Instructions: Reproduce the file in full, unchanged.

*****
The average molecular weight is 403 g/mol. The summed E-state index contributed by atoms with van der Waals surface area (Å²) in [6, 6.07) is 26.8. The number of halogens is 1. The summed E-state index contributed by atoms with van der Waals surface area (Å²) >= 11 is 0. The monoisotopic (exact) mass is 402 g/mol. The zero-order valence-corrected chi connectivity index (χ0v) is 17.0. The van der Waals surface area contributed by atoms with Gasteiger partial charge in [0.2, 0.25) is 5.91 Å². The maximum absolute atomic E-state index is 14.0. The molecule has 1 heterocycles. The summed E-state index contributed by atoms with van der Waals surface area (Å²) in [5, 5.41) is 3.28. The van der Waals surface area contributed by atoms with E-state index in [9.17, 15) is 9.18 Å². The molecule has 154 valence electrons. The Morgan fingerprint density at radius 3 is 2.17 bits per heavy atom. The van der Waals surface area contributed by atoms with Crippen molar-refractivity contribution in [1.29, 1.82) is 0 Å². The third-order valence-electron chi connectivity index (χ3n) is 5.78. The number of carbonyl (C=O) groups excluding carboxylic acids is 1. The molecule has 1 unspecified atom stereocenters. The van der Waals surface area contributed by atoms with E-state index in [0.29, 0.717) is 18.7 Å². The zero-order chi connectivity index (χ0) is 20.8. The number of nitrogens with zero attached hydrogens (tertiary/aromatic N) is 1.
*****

The average molecular weight is 403 g/mol. The summed E-state index contributed by atoms with van der Waals surface area (Å²) in [6, 6.07) is 26.8. The number of halogens is 1. The summed E-state index contributed by atoms with van der Waals surface area (Å²) >= 11 is 0. The monoisotopic (exact) mass is 402 g/mol. The zero-order valence-corrected chi connectivity index (χ0v) is 17.0. The van der Waals surface area contributed by atoms with Gasteiger partial charge in [0.2, 0.25) is 5.91 Å². The maximum absolute atomic E-state index is 14.0. The molecule has 1 heterocycles. The summed E-state index contributed by atoms with van der Waals surface area (Å²) in [5, 5.41) is 3.28. The van der Waals surface area contributed by atoms with E-state index in [9.17, 15) is 9.18 Å². The molecule has 154 valence electrons. The Morgan fingerprint density at radius 3 is 2.17 bits per heavy atom. The van der Waals surface area contributed by atoms with Crippen molar-refractivity contribution in [1.29, 1.82) is 0 Å². The third-order valence-electron chi connectivity index (χ3n) is 5.78. The number of carbonyl (C=O) groups excluding carboxylic acids is 1. The molecule has 1 unspecified atom stereocenters. The van der Waals surface area contributed by atoms with E-state index in [0.29, 0.717) is 18.7 Å². The zero-order chi connectivity index (χ0) is 20.8. The number of nitrogens with zero attached hydrogens (tertiary/aromatic N) is 1.